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February 24, 1945


JAMA. 1945;127(8):461-462. doi:10.1001/jama.1945.02860080033012

When patients complain of chronic cough, pain in the chest and bloody sputum the physician today considers tuberculosis, lung tumor and bronchiectasis in the differential diagnosis, with lesser consideration to blastomycosis and other diseases. To these, in the case of men who have been in the tropics and particularly the Asiatic-Pacific theater, paragonimiasis, or endemic hemoptysis, caused by infection with the lung fluke Paragonimus westermani, must now be added.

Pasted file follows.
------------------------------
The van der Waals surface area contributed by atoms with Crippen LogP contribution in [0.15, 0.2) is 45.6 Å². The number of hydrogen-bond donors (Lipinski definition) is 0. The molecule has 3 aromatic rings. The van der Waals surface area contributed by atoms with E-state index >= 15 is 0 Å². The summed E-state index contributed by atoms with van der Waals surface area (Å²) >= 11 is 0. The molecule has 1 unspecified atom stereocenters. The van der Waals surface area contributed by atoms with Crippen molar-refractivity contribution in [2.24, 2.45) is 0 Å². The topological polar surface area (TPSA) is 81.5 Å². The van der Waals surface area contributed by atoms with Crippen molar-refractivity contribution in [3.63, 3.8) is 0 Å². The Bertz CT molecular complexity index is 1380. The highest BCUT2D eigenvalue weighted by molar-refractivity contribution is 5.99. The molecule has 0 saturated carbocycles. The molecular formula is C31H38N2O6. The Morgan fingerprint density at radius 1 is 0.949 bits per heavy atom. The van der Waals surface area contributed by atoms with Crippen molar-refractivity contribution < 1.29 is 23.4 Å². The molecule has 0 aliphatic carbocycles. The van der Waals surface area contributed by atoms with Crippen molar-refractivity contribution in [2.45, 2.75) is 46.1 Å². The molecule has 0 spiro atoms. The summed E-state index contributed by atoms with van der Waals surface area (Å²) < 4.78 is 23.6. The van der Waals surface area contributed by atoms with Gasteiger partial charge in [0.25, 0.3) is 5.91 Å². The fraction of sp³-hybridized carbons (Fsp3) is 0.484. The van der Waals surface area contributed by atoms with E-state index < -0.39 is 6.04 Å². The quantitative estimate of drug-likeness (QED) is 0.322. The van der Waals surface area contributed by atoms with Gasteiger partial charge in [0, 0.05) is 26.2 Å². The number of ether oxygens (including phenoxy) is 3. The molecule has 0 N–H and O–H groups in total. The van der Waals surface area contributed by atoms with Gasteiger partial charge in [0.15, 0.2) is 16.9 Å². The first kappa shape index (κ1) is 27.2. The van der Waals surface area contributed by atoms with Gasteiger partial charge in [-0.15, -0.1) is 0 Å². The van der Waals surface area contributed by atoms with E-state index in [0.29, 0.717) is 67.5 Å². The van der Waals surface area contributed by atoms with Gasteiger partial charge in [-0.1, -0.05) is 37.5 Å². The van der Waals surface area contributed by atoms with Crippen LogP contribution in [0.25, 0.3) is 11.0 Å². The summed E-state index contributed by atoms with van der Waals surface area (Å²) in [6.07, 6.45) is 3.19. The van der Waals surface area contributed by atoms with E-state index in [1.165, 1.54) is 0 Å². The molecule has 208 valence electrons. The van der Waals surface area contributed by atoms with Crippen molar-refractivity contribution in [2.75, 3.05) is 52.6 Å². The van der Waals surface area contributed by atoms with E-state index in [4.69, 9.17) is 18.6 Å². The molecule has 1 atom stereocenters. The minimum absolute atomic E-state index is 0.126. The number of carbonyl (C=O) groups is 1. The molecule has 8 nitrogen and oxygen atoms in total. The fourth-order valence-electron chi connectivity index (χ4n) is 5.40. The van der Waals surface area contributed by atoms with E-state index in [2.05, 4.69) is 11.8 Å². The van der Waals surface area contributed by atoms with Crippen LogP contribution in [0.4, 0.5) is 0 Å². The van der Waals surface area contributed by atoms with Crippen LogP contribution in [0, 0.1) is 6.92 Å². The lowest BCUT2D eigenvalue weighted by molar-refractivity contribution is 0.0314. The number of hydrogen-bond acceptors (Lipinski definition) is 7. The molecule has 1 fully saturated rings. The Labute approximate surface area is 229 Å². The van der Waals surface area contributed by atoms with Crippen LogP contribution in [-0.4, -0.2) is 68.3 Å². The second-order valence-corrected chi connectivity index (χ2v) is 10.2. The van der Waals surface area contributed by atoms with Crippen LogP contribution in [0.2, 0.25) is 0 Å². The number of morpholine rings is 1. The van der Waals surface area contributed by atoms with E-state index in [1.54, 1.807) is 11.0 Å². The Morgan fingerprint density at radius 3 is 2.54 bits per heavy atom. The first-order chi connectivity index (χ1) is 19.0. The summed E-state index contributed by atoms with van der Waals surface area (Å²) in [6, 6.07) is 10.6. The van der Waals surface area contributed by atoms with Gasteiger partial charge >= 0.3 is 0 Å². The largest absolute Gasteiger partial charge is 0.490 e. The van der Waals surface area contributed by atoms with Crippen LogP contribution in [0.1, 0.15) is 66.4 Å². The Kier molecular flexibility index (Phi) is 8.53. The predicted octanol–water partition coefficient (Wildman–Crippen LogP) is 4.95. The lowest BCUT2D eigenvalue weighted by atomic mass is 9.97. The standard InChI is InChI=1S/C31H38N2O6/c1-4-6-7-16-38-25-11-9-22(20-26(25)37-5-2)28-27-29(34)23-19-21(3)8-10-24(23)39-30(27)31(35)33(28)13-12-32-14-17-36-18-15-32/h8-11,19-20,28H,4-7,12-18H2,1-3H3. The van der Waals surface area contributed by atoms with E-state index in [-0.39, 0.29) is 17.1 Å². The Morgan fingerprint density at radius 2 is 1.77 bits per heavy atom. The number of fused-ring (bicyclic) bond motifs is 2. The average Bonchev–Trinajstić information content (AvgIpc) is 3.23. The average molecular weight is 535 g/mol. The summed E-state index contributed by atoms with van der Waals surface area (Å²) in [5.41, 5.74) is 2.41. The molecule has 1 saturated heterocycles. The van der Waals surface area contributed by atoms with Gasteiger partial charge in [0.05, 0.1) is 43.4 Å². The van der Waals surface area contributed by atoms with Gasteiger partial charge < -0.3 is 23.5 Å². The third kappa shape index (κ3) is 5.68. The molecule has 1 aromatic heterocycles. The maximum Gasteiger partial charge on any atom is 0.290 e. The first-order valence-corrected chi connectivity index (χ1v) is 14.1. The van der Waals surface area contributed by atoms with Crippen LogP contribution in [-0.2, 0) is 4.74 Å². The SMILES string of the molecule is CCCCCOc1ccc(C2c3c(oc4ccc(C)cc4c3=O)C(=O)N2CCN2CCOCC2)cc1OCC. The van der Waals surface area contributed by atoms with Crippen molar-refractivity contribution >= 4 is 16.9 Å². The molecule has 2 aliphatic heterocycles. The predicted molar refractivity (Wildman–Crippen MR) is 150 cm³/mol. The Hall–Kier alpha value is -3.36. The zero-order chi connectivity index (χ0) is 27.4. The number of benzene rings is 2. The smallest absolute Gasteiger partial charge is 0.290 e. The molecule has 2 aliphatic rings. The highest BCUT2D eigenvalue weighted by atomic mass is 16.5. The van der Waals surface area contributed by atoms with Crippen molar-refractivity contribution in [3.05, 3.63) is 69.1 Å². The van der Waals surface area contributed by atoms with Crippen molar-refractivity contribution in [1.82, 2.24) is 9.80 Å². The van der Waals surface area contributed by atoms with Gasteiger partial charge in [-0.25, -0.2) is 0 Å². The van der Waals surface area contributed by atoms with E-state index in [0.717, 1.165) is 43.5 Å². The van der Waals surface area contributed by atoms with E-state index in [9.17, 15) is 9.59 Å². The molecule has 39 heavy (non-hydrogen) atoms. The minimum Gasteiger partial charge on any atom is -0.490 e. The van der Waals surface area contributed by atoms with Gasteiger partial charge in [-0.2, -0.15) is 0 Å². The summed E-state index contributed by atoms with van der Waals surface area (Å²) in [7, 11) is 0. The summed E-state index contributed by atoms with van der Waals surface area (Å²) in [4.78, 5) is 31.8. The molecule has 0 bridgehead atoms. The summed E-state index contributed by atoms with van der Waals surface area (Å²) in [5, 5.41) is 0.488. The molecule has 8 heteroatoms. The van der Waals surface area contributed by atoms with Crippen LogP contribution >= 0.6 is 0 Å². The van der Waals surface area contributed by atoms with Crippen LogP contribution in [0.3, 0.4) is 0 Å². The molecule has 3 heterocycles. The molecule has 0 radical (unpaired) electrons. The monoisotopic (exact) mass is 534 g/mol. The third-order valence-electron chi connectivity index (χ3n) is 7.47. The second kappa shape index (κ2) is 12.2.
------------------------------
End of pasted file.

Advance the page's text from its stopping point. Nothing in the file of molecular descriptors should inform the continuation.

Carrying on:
Miller and Wilbur1 have recently reported 3 cases in Marines and have seen 4 others. Numerous additional cases will no doubt be reported as the disease increases and as it is recognized. Paragonimiasis is contracted by eating raw or inadequately cooked crabs or crayfish. The encysted metacercariae (larval worms) so ingested burrow through the jejunum into the peritoneal cavity; then they migrate to the lungs and sometimes to other parts of the body. Small nodular granulomatous lesions are formed about